Before I finished my novel, Dare to Remember, I took a creative writing course. I wanted to learn the best way to become a published novelist, and so I soaked up as much knowledge as I could – from courses, books and other writers.
Towards the end of the course, our tutor asked us what we had got out of the course. Normally I hate being asked this question, having been on many courses when the truthful answer would have been too impolite, but because the course had been particularly good for me, I was able to come up with an honest - and positive - answer. I said: “I’ve realised that writing fiction gives me a huge amount of freedom.”
Writing has always been good to me. In my long career in public relations, it’s been an important part of what I can offer. I can turn my writer’s hand to most things, given a brief and a decent deadline.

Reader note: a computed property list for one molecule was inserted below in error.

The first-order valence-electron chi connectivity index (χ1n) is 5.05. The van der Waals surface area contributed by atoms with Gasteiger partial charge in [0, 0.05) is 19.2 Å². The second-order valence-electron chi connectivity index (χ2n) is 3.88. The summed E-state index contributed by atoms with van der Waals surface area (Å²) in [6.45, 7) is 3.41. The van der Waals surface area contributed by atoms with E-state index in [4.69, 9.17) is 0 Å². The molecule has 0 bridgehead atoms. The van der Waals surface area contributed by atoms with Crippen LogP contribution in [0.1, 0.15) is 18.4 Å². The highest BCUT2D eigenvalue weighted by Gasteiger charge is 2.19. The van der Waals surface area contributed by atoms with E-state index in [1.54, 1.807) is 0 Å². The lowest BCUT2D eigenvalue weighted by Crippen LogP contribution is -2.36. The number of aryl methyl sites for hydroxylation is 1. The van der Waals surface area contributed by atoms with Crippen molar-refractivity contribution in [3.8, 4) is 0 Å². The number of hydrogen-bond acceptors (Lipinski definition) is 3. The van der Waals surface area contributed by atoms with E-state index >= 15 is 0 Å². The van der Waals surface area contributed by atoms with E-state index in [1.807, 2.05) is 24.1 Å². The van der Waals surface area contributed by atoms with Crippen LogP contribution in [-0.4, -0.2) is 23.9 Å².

But the point about writing a novel is that there isn’t a brief, and very often there’s no deadline either. And I love that. It’s about the freedom to write on any subject, about any person, in any style, objectively or subjectively – I can write what I want, not what someone else wants. I can roam free, be as imaginative and as stupid as I want – even in the same sentence. Okay, I wanted to be published (and to my excitement my first novel has achieved that) – so there are certain stupidities which might rule that out. But they can stay in the first draft and be edited out – and maybe serve a purpose until I can come up with something better.
Dare to Remember gave me the freedom to write about some concepts I find interesting. Walking as therapy being one. The therapy of owning a dog (or a pet, though my experience is with dogs) is another. There is a serious message here, in case you’re wondering – as a number of children with autism and adults with disabilities are finding out. And lives changing suddenly from one course to an entirely different one, as my main character Lisa experienced. Also how it’s almost impossible to live without other people in your life.